Country of Publication:
United States
Language:
English

Citation Formats

Lee, Dongyun, and Santella, Michael L. Thermal Aging Effects on the Mechanical Properties of As-Cast Ni3Al-based Alloy. United States: N. p., 2006. Web. doi:10.1016/j.msea.2006.05.007.
Lee, Dongyun, & Santella, Michael L. Thermal Aging Effects on the Mechanical Properties of As-Cast Ni3Al-based Alloy. United States. doi:10.1016/j.msea.2006.05.007.
Lee, Dongyun, and Santella, Michael L. Sun . "Thermal Aging Effects on the Mechanical Properties of As-Cast Ni3Al-based Alloy". United States. doi:10.1016/j.msea.2006.05.007.
@article{osti_1003549,
title = {Thermal Aging Effects on the Mechanical Properties of As-Cast Ni3Al-based Alloy},
author = {Lee, Dongyun and Santella, Michael L},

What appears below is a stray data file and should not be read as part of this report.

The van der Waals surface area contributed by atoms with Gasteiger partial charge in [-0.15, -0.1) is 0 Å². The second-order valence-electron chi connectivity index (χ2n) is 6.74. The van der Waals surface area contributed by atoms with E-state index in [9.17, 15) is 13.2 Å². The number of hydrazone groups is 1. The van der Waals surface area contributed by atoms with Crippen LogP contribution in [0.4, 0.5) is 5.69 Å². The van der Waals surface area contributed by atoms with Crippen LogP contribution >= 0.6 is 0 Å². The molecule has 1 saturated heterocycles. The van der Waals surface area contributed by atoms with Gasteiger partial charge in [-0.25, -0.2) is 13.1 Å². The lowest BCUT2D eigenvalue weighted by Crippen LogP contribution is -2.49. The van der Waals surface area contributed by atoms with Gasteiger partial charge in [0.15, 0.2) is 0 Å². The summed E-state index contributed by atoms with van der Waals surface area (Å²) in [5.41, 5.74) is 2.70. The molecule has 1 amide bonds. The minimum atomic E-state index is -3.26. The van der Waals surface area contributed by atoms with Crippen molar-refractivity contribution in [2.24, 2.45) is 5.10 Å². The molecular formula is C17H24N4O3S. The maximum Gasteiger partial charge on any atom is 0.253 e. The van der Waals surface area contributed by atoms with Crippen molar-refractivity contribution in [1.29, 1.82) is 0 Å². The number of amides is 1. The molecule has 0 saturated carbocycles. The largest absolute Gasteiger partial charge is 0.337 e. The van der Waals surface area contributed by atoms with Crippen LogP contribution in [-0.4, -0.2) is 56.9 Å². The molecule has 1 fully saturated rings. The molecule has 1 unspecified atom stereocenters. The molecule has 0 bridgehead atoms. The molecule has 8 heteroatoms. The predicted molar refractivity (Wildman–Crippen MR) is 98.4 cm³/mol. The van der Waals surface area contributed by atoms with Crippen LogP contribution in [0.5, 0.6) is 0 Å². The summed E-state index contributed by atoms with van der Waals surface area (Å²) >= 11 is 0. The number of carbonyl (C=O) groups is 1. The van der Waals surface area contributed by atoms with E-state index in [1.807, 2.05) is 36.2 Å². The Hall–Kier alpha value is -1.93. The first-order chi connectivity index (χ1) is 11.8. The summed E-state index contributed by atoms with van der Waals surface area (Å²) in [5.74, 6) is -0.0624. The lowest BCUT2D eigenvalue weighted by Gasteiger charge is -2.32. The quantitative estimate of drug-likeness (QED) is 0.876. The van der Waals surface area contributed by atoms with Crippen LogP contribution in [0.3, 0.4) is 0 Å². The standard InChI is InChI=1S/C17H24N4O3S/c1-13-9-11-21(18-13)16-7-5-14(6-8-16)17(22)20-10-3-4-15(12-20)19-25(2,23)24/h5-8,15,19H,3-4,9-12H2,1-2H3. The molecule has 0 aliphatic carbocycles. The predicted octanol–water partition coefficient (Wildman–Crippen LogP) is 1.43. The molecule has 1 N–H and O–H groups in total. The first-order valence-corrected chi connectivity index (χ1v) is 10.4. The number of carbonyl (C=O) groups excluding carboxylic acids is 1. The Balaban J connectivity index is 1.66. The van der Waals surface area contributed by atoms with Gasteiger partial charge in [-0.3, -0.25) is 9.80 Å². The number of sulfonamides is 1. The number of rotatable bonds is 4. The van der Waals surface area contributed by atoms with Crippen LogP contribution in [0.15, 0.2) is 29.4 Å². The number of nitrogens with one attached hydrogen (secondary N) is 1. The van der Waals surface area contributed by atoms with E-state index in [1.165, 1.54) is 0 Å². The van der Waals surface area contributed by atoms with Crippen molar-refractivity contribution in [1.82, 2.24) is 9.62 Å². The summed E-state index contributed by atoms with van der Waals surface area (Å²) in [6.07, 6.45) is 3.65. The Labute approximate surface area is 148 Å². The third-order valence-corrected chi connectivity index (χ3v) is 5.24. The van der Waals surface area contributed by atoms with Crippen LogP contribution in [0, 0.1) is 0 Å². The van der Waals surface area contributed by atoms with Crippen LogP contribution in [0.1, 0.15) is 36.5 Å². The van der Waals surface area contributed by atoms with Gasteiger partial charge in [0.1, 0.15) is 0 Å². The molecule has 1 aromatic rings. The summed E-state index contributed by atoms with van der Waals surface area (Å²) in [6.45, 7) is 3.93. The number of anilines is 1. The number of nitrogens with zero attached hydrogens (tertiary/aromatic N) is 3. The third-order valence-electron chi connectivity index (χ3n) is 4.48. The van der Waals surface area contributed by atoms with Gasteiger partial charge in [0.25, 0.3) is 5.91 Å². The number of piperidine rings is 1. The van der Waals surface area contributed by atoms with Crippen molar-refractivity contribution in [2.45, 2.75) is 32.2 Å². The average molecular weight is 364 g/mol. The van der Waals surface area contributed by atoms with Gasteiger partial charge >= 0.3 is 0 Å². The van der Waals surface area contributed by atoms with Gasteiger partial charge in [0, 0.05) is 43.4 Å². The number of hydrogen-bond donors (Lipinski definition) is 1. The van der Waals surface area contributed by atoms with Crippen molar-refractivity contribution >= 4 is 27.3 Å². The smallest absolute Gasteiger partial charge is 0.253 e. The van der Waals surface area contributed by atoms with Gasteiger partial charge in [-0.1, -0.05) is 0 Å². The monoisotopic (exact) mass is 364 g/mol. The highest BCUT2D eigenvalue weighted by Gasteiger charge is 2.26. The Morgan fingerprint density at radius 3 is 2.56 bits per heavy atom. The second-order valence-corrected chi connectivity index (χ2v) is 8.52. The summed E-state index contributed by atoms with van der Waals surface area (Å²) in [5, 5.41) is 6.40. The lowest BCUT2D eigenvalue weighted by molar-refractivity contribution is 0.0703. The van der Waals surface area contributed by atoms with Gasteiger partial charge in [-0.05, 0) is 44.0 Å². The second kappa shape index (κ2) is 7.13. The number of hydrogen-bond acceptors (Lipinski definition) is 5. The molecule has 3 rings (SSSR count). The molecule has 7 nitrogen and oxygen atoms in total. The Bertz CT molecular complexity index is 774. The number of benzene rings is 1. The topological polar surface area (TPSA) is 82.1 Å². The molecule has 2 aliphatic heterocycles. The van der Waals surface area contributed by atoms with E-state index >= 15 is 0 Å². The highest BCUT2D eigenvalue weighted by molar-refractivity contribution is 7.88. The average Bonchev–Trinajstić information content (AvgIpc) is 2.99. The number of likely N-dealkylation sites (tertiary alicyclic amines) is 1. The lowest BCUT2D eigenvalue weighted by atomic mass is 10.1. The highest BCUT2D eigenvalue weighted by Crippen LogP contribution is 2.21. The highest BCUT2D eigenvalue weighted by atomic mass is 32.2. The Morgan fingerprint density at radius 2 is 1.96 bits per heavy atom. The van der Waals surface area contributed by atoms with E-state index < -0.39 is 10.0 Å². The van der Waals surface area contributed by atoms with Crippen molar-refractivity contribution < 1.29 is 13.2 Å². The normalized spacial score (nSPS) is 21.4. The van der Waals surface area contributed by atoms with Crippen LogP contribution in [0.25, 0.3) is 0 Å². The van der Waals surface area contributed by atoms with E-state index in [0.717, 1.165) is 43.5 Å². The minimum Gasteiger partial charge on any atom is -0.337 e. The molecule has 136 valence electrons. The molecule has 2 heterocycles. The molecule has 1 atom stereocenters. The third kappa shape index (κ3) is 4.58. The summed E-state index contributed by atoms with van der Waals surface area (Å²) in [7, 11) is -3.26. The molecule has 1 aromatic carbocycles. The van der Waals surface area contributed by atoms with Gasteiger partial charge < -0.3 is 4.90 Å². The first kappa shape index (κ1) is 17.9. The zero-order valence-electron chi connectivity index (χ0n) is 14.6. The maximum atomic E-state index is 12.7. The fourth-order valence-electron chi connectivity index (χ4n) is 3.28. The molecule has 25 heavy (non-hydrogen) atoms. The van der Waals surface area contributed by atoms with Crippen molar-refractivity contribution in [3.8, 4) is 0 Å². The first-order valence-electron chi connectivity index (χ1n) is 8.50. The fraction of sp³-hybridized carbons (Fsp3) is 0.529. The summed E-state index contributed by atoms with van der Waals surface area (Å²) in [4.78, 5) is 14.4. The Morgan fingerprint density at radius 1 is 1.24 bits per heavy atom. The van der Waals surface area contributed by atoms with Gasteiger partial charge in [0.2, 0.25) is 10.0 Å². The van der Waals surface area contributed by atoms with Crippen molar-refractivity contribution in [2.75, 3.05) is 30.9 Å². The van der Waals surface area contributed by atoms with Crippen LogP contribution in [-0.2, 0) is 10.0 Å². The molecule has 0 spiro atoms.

abstractNote = {A series of tensile tests were conducted at room and elevated temperatures on specimens of the alloy known as IC221M (Ni-8.2Al-7.6Cr-1.5Mo-2.1Zr, wt%). Specimens were tested in the as-cast condition or after aging in either air or Ar for up to 1000 h at 900-1100 XC. Room temperature yield strength decreased continuously with aging time at 900 XC from the as-cast value of 530 MPa to 320 MPa after 1000 h. A similar trend was found for hardness. The strength reductions with aging time at 900 XC were similar for aging in either air or Ar. For aging at 1050 XC and 1100 XC, aging in air caused significant strength loss that was attributed to aggressive oxidation. The room temperature yield strength of specimens aged in Ar increased for aging at 1050 XC and 1100 XC. Microhardness testing also showed that specimens aged at 1100 XC had higher hardness than those aged at 900 XC. Analysis using equilibrium thermodynamics suggested that the increases of yield strength and hardness resulted from increasing the amount of fine S precipitation in the alloy matrix. For testing at elevated temperatures, the as-cast alloy had room temperature yield strength of 530 MPa that increased continuously up to a value of 650 MPa at 700 XC. Aging in Ar for 1000 h at 900 XC resulted in a room temperature yield strength of 320 MPa that increased to 560 MPa at 700 XC and decrease slightly to 550 MPa at 900 XC. Aging in Ar for 1000 h at 1100 XC produced room temperature yield strength of 435 MPa that increased to 550 MPa at 500 XC and decreased continuously at high test temperatures. The behavior of these specimens was also rationalized using equilibrium thermodynamics to estimate the fractions of coarse and fine S particles in the microstructures.},